Getting real about estate PDF Print E-mail
Wednesday, 05 June 2013 00:00
AddThis Social Bookmark Button
Given that lakhs of buyers have been duped by unscrupulous builders over the years, the Cabinet’s clearance of the Real Estate (Regulation and Development) Bill will come as a big relief with the caveat that, since 2009, the government has been trying to get one version or the other of the Bill through Parliament without any success. This time around may not be that different. If the Bill does translate into an Act, however, life can be quite different since each state will then have a regulator and an appellate tribunal to which real estate-related disputes will be referred to and, given these will be less crowded than courts, quickly adjudicated. More important, checks will be built in since builders won’t be allowed to start selling flats before they get all clearances; 70% of the amount collected from potential buyers will be deposited in an escrow account with funds earmarked for specific projects. There will be other rules like mandating builders to disclose the carpet area of each flat, give online details of the status of bookings, and so on. Builders, according to the rules, can even be imprisoned for breach of certain promises.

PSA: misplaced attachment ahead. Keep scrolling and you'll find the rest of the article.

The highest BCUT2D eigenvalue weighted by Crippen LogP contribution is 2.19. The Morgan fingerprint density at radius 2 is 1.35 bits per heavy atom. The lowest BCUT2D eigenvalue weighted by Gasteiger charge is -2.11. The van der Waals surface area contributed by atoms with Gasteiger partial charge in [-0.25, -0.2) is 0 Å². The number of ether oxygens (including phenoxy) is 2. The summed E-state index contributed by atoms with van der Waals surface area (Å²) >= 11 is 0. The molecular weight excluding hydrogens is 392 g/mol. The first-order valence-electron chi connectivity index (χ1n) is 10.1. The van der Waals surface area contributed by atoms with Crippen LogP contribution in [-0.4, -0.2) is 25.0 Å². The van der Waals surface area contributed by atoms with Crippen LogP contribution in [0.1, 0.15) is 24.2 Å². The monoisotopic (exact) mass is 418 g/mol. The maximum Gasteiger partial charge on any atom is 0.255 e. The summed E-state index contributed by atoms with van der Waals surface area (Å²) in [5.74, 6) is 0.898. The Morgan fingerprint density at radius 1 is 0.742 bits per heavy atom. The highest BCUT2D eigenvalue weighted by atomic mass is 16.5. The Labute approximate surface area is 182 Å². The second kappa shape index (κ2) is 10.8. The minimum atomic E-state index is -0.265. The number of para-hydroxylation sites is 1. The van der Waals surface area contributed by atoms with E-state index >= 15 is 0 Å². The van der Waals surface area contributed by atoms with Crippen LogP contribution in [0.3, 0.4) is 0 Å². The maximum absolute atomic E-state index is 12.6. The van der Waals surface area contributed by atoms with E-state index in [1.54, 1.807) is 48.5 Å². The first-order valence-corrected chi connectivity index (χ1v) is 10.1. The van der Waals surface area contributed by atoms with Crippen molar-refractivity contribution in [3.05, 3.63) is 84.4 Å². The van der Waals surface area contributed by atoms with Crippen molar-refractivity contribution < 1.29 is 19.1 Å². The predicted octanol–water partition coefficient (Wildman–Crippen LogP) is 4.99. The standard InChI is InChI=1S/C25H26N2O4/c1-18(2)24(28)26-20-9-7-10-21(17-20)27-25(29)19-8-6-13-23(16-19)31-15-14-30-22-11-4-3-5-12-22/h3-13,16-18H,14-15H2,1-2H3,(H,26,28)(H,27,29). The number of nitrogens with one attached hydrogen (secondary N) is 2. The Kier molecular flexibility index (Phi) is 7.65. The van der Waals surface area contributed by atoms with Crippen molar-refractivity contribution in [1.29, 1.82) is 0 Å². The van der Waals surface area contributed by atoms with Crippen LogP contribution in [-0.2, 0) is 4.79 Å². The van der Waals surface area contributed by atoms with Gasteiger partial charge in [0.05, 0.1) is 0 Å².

That is the theory, the reality will depend on how quickly the regulators/appellate tribunals are put in place and on the quality of those manning them. In the case of the electricity sector where the same principle of state-level regulators applies, state electricity regulatory commissions have proved to be largely useless when it comes to enforcing provisions in the law like compulsory open access which allows consumers to buy electricity from firms who offer better service or cheaper electricity. For now, however, the important thing is to get the Bill through Parliament so that individual state regulators can be put in place. Hopefully a good central regulator will put in place enough rules that the states can follow and, as in the case of the electricity sector, a forum of regulators can serve as a useful place to exchange experiences and ideas.


You are here  : Home Infrastructure/Urbanisation Getting real about estate